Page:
2001-02-09 Lakeshore Press Racism summit will give attendees power to care and dare

Racism summit will give attendees power to care and dare
Lakeshore Press

As the Ottawa Area Summit on Racism approaches on Tuesday, I am reminded ofa few words from my friends and Lakota pastor, the Rev. Leon Matthews.

While on the Pine Ridge reservation last week, I observed as he addressed a group of Lakota people gathered to plan for a new school, one that will be of, by and for the Lakota nation.

“We have this opportunity to organize this indigenously,” he said. “But I do not mean indigenous in the sense that it be exclusively Lakota. I mean it in the community sense. Indigenously local. All of us who truly care about the vision of this school.”

It is in this spirit that I would encourage those to meet in the summit at Hope College. In the spirit of “indigenous” as in “community.”

We are not so naïve to believe that the entire geographic community will be committed to or even interested in addressing issues of racism in the Lakeshore region. Some attending the summit may not act out this commitment.

We can, however, find among those who do come a different kind of community – one united to forge a genuine band of dedicated people ingenuously envisioning the elimination of racism and its effects on residents of their geographic area.

This community can transcend all the societal barriers that have perpetuated the racism making this summit necessary in the year 2001.

This is a community that has at its core the belief that where one suffers the effects of racism, the whole community suffers.

From this community comes the empowerment to not only “care” but to dare. To cooperate and advocate for justice and against racist attitudes and acts wherever they surface in the geographic community.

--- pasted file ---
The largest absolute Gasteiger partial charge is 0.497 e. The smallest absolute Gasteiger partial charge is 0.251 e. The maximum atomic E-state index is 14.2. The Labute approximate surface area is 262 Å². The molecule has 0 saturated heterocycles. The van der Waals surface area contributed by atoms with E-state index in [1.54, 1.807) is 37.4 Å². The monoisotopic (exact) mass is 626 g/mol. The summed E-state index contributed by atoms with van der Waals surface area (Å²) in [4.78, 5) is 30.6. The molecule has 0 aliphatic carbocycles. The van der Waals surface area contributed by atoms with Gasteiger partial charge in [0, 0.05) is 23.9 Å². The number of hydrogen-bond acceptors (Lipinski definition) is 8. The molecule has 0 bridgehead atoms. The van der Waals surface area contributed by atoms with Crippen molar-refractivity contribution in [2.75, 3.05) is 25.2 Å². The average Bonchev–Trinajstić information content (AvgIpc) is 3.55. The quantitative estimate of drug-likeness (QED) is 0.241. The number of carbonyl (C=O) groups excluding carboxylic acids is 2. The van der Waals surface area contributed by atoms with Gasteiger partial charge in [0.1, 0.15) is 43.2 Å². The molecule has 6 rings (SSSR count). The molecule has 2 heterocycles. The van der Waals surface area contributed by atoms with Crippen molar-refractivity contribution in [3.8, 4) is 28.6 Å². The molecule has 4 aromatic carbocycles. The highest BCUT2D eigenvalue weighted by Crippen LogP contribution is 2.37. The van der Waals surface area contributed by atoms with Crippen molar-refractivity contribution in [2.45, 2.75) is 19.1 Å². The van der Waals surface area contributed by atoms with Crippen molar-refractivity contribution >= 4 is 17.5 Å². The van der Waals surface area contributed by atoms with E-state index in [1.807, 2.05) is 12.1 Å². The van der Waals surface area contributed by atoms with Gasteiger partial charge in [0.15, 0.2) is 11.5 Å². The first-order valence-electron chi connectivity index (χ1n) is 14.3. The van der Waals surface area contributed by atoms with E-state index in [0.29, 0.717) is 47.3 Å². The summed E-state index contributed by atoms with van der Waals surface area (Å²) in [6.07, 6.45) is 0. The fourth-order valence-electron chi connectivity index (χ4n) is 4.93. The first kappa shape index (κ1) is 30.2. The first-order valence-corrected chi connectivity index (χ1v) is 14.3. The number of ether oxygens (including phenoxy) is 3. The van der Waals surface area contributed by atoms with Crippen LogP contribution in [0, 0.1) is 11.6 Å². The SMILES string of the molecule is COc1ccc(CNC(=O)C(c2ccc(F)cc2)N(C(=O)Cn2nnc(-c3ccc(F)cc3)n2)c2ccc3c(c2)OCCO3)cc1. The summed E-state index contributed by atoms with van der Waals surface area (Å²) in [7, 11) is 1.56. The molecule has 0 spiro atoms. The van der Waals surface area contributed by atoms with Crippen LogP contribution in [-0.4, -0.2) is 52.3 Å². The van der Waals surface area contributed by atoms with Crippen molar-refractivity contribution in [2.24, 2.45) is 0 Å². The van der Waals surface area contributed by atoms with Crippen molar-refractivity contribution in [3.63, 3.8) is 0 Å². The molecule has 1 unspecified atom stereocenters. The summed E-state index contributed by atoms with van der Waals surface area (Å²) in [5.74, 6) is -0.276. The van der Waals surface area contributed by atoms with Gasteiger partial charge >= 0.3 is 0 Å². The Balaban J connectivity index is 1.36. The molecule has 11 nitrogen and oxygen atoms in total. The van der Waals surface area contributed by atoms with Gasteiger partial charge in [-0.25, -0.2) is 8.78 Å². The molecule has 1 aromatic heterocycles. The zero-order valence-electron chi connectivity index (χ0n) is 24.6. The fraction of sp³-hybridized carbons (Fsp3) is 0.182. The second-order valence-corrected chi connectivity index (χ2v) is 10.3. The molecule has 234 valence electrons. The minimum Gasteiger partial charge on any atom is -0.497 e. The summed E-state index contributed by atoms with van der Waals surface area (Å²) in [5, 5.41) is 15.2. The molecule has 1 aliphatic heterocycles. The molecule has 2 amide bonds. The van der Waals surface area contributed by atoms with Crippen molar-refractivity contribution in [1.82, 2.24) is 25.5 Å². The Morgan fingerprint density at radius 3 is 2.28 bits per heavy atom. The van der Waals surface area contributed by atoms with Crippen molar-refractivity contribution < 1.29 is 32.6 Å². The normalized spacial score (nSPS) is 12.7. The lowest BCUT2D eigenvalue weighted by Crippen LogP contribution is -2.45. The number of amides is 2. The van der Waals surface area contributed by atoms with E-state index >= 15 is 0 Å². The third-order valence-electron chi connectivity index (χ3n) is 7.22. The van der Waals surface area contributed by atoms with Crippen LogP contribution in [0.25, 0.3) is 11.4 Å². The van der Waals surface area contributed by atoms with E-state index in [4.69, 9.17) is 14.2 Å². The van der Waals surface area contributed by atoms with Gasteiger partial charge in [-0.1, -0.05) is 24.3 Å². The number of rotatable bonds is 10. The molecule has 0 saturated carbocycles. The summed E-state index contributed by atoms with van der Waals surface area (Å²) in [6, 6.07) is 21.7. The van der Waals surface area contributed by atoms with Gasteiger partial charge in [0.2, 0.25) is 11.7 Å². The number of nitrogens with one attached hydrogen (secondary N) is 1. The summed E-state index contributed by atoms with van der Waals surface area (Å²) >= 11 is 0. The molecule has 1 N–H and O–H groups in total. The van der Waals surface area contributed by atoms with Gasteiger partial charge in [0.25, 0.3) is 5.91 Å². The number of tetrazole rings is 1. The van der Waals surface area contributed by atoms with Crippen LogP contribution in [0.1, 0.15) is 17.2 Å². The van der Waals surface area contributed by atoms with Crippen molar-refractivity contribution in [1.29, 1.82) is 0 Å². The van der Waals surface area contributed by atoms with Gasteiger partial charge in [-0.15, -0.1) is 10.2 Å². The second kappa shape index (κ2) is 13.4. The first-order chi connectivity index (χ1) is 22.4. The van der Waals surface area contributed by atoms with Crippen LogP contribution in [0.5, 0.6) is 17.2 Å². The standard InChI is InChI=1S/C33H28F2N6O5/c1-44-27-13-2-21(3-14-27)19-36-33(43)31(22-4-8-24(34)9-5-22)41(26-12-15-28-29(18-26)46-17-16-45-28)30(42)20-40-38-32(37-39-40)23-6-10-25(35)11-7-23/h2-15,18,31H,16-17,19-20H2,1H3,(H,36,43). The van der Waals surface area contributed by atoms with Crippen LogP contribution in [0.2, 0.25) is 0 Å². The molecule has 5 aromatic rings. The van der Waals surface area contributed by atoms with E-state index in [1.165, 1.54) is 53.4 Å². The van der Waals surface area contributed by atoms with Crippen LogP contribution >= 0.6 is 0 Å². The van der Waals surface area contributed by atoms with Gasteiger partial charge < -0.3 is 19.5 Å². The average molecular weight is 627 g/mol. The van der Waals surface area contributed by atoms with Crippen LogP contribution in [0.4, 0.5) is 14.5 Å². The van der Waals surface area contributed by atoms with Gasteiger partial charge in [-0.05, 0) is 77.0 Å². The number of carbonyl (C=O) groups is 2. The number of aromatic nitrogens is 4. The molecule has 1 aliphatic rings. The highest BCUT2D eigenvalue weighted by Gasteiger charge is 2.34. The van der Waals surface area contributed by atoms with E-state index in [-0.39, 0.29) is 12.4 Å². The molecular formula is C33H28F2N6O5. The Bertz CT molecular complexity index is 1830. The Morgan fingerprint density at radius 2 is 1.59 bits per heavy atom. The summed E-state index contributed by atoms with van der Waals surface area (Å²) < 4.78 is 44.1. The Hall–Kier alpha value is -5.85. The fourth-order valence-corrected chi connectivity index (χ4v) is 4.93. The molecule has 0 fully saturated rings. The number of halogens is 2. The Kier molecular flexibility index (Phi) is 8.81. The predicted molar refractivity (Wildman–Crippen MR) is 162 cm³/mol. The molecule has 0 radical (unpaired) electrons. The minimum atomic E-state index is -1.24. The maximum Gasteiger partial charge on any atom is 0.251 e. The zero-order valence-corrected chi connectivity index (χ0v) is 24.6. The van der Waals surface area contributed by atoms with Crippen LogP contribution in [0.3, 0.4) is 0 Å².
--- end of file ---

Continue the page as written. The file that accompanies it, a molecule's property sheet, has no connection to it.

The spirit guiding this indigenous community overwhelms all obstacles because it is cumulative. Its power is magnified by the people involved. Even if that community numbers few, their commitment is a power of magnified proportions.

In suggesting an indigenous community perspective, I do not advocate wiping out the “indigenous” perspectives relative to race and self-determination. I celebrate these distinctions. I hear danger in those promoting “color blindness” which can blur the diversity we come to celebrate.

If we are a community of advocates for equality, we are not defined by cultural root – Dutch, Hispanic, African American, Native American or Asian American – which sets up majority/minority distinctions.

In my belief system, I understand that within the spirit of God we find ourselves modeled.

When we see through this spirit, we understand from whom we all came and to whom we shall return.

In the meantime, while we are here together, we are able to move ahead in this spirit to the summit.

My prayer for those who attend the summit is that they leave with a new identify – as citizens of an unique “indigenous community” and such, be recognized by their advocacy to “promote racial inclusion” – the work to which the summit is calling us.